The only advantage of this over-reach is that it will now almost certainly end up in the High Court. I’d be amazed if the unions did not challenge; while they are not certain of victory there is a viable argument on freedom of political communication grounds. And a victory on this point might curb the campaign finance excesses likely to eventually emerge from the Green-Labor control of the Senate.
The government has a target of 40% of 25-34 year olds holding a bachelor degree or above by 2025. Data released by the ABS today shows that for women the target has already been met for 25-29 year olds. But men are lagging well behind on 30%.
However the gender gap is much smaller if vocational education qualifications are included:
Men with upper-level vocational qualifications do ok, which makes it less clear that there is a need to boost male university participation.
Reflecting the current orthodoxy on campaign finance policy, the Age yesterday editorialised in favour of the threshold for political donations disclosure being lowered from $11,500 to $1,000.
Despite the popularity of the $1,000 figure, I have never seen any real argument as to why that number is the right one. The Age said this:
For as long as this situation has been allowed to continue, and various donors are – for whatever reasons – free to conceal themselves from public scrutiny, democracy is under threat. Voters must be confident that political donations are not synonymous with covertly buying influence.
But could $11,500 plausibly buy influence? In 2010-11, a donation of that much was 0.000012% of the ALP’s income. I won’t strain your eyes any further by making you count how many decimal places would be needed to calculate a $5,000 or $2,000 donation as a percentage of the ALP’s total income. And the numbers would be even lower for the Liberals, who raised more money than Labor in 2010-11. The parties have incomes that are large enough, and diversified enough, for a single donor at this level not to be important.Read More »
If you want to get Crikey, but don’t want to pay full price, Nick Gruen does an annual service in organising a group subscription. Details here, cross-posted from Club Troppo:
It’s on again folks. Crikey subscribers on the group subscription I organise have begun getting presubscription emails. Whether you are a subscriber already or not, you can subscribe through this means and qualify for the discounts Crikey offer.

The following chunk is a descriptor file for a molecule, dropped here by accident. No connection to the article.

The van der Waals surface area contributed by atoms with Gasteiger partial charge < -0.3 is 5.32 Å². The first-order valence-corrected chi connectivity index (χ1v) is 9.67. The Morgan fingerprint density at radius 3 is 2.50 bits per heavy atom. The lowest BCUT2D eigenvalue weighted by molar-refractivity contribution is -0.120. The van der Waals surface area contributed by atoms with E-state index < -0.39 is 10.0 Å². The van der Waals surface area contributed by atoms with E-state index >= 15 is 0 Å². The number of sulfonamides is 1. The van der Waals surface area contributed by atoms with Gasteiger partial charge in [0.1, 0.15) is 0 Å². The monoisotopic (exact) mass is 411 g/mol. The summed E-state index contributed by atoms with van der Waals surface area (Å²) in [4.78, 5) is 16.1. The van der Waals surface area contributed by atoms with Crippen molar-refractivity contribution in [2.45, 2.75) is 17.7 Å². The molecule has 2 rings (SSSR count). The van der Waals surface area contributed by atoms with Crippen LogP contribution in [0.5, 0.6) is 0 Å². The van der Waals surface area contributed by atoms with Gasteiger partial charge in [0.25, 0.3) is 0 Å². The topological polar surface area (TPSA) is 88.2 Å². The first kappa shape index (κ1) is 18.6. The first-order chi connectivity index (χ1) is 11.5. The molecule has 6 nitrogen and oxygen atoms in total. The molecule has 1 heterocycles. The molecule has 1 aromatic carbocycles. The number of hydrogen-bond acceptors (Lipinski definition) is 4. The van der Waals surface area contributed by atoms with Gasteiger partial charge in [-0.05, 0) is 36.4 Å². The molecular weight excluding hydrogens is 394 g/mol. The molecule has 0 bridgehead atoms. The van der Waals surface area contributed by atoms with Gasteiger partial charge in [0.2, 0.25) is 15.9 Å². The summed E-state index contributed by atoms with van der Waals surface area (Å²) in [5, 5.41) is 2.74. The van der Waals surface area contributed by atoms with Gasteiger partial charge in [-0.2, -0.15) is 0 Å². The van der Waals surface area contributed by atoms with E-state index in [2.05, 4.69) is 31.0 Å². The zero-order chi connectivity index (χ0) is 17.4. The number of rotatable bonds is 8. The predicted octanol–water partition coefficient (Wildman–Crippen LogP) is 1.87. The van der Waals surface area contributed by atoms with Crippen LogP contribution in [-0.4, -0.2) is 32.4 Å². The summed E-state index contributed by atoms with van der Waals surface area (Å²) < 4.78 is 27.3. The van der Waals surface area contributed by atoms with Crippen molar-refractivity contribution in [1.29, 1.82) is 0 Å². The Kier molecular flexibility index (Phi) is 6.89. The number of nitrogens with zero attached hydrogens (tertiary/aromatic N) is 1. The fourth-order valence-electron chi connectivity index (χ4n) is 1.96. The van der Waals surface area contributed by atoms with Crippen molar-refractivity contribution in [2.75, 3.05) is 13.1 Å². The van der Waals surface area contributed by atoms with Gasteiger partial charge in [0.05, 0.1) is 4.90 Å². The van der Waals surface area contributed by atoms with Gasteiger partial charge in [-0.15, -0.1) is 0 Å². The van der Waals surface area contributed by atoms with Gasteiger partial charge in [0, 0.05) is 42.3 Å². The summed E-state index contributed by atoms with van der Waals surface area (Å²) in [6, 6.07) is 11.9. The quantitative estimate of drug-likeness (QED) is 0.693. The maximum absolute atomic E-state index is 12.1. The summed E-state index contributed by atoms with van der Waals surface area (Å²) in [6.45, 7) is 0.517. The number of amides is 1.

Prices keep rising, and they’ve risen again this year. Here’s the schedule.
If you want to join the subscription, please email me on
you know the rest.
Then in a few weeks from now I’ll shoot a list of names and email addresses to Crikey and they’ll follow up.
3-5 Members – $125
6-9 Members – $115
10-19 Members – $105
20-49 Members – $95
50+ Members – $85
The Australian Electoral Commission’s political donations and expenditure information for 2010-11 was released today.
For the second year running, business and industry groups outspent left-wing groups, putting more than $21 million into their campaigns (this is an under-count as at least one big-spending industry association has not put in the required report). When the Coalition introduced these laws 2006, the aim was to harass the left-wing third parties that traditionally were the main players. However, increasingly they affect the business community.
Two-thirds of the business and industry spending was an attack on cigarette plain packaging laws. There will be a lot more declared for 2011-12, as the carbon tax and pokies campaigns intensified.
Over the time these laws have been in place, the interesting trend has been the rise of GetUp!, which has increased its spending nine-fold since 2006-07.
The ideological/issue right is much less active than the ideological/issue left in political advertising. For 2010-11 the miscellaneous right-wing groups were the conservative Australian Christian Lobby and the National Civic Council. However, the IPA has taken out a few full-page ads in the last 6 months, so this will add a small-government ideological voice to this political tactic.